#17

I’ve never read a programming language book that didn’t address the comment syntax in the introductory chapter. It’s often the first thing that’s mentioned after hello world.


#18

Well, I can feel you. Its just the way all the programming books works I guess and most of us are used to it. But, generally its a personal taste and preference. Some people would like to make the complexity of topics a little gradual and some would like to jump in and get to the core of it and cover the simpler details later. I won’t fret about the order much as long as its mentioned somewhere!


#19

Sooo, the official stance for rustfmt on this is (edited for brevity):

recommend but don’t require line comments, allow block comments if people want; fix rustfmt to not mangle either kind of comment (move but don’t change); possibly in the future allow rustfmt to reformat doc comments only (not non-doc comments).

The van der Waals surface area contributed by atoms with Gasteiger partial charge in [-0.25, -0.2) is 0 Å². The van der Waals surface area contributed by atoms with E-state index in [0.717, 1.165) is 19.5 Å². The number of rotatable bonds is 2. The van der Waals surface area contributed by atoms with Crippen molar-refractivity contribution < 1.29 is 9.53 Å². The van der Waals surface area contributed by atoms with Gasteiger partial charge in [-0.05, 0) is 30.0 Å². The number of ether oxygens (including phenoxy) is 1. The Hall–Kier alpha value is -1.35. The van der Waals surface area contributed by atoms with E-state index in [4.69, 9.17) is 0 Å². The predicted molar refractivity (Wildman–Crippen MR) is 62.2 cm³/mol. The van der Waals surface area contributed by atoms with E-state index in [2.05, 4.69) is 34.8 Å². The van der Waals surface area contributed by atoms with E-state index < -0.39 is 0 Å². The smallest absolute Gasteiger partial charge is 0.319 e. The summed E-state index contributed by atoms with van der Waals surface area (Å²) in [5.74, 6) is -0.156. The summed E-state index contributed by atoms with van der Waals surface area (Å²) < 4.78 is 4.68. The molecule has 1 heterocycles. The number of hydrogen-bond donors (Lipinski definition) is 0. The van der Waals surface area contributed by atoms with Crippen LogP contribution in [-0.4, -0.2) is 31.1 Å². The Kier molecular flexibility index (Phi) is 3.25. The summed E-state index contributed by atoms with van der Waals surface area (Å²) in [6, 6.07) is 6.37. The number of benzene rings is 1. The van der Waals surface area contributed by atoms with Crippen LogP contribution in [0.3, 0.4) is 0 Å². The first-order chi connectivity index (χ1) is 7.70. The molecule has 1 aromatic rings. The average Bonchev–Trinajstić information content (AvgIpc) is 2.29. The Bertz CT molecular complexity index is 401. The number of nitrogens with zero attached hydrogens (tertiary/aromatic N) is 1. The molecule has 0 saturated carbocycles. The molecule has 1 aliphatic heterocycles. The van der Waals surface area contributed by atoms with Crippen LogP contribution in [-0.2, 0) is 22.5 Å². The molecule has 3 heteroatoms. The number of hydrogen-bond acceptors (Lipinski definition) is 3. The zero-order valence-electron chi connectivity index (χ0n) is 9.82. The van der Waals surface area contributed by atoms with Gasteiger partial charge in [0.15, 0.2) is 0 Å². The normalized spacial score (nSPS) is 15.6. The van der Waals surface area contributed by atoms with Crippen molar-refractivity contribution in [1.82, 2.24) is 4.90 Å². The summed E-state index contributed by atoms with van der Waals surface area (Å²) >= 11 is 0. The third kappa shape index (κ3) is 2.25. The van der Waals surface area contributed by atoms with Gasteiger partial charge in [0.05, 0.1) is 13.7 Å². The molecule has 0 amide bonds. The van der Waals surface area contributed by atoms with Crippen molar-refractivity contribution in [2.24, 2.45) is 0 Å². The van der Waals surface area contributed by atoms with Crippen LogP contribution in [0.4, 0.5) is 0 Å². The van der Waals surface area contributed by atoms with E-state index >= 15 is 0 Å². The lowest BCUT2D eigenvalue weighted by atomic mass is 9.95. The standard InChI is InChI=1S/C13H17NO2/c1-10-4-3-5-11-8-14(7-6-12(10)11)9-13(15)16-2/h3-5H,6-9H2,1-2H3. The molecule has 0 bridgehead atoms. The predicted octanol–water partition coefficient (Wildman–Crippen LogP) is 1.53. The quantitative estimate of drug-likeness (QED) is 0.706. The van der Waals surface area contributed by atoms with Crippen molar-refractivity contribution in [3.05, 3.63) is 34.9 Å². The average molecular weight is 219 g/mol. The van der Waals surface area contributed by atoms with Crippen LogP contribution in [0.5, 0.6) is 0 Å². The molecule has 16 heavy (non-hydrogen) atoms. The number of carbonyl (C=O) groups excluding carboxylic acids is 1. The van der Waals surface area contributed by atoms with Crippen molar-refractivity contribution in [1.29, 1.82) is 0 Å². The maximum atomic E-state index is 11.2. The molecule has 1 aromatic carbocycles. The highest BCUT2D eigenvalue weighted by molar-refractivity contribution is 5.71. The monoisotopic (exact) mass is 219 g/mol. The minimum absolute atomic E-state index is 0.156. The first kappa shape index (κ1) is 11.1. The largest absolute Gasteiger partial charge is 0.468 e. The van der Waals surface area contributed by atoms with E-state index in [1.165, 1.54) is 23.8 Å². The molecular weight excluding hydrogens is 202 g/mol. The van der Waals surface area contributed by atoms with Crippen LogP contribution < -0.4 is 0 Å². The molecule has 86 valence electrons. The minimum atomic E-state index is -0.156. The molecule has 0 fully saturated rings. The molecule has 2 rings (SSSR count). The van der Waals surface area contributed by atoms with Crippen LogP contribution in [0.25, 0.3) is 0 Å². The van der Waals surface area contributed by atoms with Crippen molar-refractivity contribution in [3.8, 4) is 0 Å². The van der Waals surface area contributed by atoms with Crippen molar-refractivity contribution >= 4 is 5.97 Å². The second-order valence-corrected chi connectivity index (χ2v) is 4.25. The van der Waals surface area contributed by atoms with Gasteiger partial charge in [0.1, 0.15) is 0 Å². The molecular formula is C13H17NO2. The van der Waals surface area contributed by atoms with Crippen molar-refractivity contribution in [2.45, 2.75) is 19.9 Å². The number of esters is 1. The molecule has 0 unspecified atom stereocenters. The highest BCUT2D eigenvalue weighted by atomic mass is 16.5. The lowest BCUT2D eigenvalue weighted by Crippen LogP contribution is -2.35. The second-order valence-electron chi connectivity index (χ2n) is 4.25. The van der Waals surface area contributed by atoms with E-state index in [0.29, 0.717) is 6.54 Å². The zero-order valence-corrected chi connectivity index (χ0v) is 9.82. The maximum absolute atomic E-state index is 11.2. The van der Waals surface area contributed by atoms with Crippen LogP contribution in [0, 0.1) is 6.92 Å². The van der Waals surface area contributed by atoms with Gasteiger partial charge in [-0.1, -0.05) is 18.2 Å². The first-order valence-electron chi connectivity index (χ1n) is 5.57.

So, in general, we are biased to not using block comments, but we are positive towards people using block comments anyways.

I’m fine with the book using a particular style for all the reasons @steveklabnik mentions above.

Also, as there was an accessibility angle in the debate, I also want to note that “///” comments are more accessible to some people and multiline to others, or the other way around, depending on method of display. More here.

Edit: previous wording made it seem that “///” is preferably from the accessibility perspective, while the point is that it’s not clear cut.


#20

I keep forgetting this exists but there is always the reference documentation regarding comments that is explicit. It’s not an official language spec yet, but at least it’s written down.